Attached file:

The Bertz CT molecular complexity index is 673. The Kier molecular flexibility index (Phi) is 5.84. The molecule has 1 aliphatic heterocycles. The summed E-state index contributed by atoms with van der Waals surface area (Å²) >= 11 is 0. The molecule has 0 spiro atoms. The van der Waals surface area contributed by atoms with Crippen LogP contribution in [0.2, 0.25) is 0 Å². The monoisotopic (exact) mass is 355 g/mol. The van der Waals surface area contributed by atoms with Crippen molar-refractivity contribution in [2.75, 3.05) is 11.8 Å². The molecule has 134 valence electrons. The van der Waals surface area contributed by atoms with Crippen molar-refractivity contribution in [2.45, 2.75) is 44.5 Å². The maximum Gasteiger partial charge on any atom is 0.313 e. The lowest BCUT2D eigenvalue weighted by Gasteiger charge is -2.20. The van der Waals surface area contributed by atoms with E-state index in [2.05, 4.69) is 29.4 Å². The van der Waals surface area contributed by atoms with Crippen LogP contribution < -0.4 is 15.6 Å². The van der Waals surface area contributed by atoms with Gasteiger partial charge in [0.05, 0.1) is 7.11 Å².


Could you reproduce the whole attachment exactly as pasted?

The Bertz CT molecular complexity index is 673. The Kier molecular flexibility index (Phi) is 5.84. The molecule has 1 aliphatic heterocycles. The summed E-state index contributed by atoms with van der Waals surface area (Å²) >= 11 is 0. The molecule has 0 spiro atoms. The van der Waals surface area contributed by atoms with Crippen LogP contribution in [0.2, 0.25) is 0 Å². The monoisotopic (exact) mass is 355 g/mol. The van der Waals surface area contributed by atoms with Crippen molar-refractivity contribution in [2.75, 3.05) is 11.8 Å². The molecule has 134 valence electrons. The van der Waals surface area contributed by atoms with Crippen molar-refractivity contribution in [2.45, 2.75) is 44.5 Å². The maximum Gasteiger partial charge on any atom is 0.313 e. The lowest BCUT2D eigenvalue weighted by Gasteiger charge is -2.20. The van der Waals surface area contributed by atoms with E-state index in [2.05, 4.69) is 29.4 Å². The van der Waals surface area contributed by atoms with Crippen LogP contribution < -0.4 is 15.6 Å². The van der Waals surface area contributed by atoms with Gasteiger partial charge in [0.05, 0.1) is 7.11 Å².